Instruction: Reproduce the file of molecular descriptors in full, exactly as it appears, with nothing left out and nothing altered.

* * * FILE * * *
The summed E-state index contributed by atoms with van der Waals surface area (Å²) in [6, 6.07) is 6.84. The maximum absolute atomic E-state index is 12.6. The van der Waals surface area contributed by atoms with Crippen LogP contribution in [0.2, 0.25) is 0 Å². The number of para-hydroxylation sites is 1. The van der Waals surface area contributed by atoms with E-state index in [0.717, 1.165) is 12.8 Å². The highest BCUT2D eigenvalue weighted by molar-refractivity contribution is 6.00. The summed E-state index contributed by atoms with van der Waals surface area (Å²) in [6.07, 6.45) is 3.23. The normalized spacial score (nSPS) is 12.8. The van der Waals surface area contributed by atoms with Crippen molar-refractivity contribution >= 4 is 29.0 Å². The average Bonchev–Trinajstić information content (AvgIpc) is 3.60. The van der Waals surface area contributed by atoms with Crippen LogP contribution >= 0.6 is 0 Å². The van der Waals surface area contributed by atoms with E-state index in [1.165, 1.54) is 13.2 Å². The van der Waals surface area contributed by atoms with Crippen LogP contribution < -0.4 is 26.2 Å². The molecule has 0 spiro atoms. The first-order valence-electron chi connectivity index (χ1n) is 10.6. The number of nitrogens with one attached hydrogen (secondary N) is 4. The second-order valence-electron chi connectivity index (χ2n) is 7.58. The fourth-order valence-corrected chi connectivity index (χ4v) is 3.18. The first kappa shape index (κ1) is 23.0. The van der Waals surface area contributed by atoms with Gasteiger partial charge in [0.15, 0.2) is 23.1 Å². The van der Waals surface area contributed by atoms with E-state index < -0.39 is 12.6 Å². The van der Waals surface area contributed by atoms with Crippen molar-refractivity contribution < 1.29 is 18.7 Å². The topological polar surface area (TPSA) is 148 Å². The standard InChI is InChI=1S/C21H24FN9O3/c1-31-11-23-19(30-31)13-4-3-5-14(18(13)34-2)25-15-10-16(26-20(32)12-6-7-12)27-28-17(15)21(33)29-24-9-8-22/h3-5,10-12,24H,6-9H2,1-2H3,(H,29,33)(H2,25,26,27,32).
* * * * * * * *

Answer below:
The summed E-state index contributed by atoms with van der Waals surface area (Å²) in [6, 6.07) is 6.84. The maximum absolute atomic E-state index is 12.6. The van der Waals surface area contributed by atoms with Crippen LogP contribution in [0.2, 0.25) is 0 Å². The number of para-hydroxylation sites is 1. The van der Waals surface area contributed by atoms with E-state index in [0.717, 1.165) is 12.8 Å². The highest BCUT2D eigenvalue weighted by molar-refractivity contribution is 6.00. The summed E-state index contributed by atoms with van der Waals surface area (Å²) in [6.07, 6.45) is 3.23. The normalized spacial score (nSPS) is 12.8. The van der Waals surface area contributed by atoms with Crippen molar-refractivity contribution >= 4 is 29.0 Å². The average Bonchev–Trinajstić information content (AvgIpc) is 3.60. The van der Waals surface area contributed by atoms with Crippen LogP contribution >= 0.6 is 0 Å². The van der Waals surface area contributed by atoms with E-state index in [1.165, 1.54) is 13.2 Å². The van der Waals surface area contributed by atoms with Crippen LogP contribution < -0.4 is 26.2 Å². The molecule has 0 spiro atoms. The first-order valence-electron chi connectivity index (χ1n) is 10.6. The number of nitrogens with one attached hydrogen (secondary N) is 4. The second-order valence-electron chi connectivity index (χ2n) is 7.58. The fourth-order valence-corrected chi connectivity index (χ4v) is 3.18. The first kappa shape index (κ1) is 23.0. The van der Waals surface area contributed by atoms with Gasteiger partial charge in [0.15, 0.2) is 23.1 Å². The van der Waals surface area contributed by atoms with E-state index < -0.39 is 12.6 Å². The van der Waals surface area contributed by atoms with Crippen molar-refractivity contribution < 1.29 is 18.7 Å². The topological polar surface area (TPSA) is 148 Å². The standard InChI is InChI=1S/C21H24FN9O3/c1-31-11-23-19(30-31)13-4-3-5-14(18(13)34-2)25-15-10-16(26-20(32)12-6-7-12)27-28-17(15)21(33)29-24-9-8-22/h3-5,10-12,24H,6-9H2,1-2H3,(H,29,33)(H2,25,26,27,32).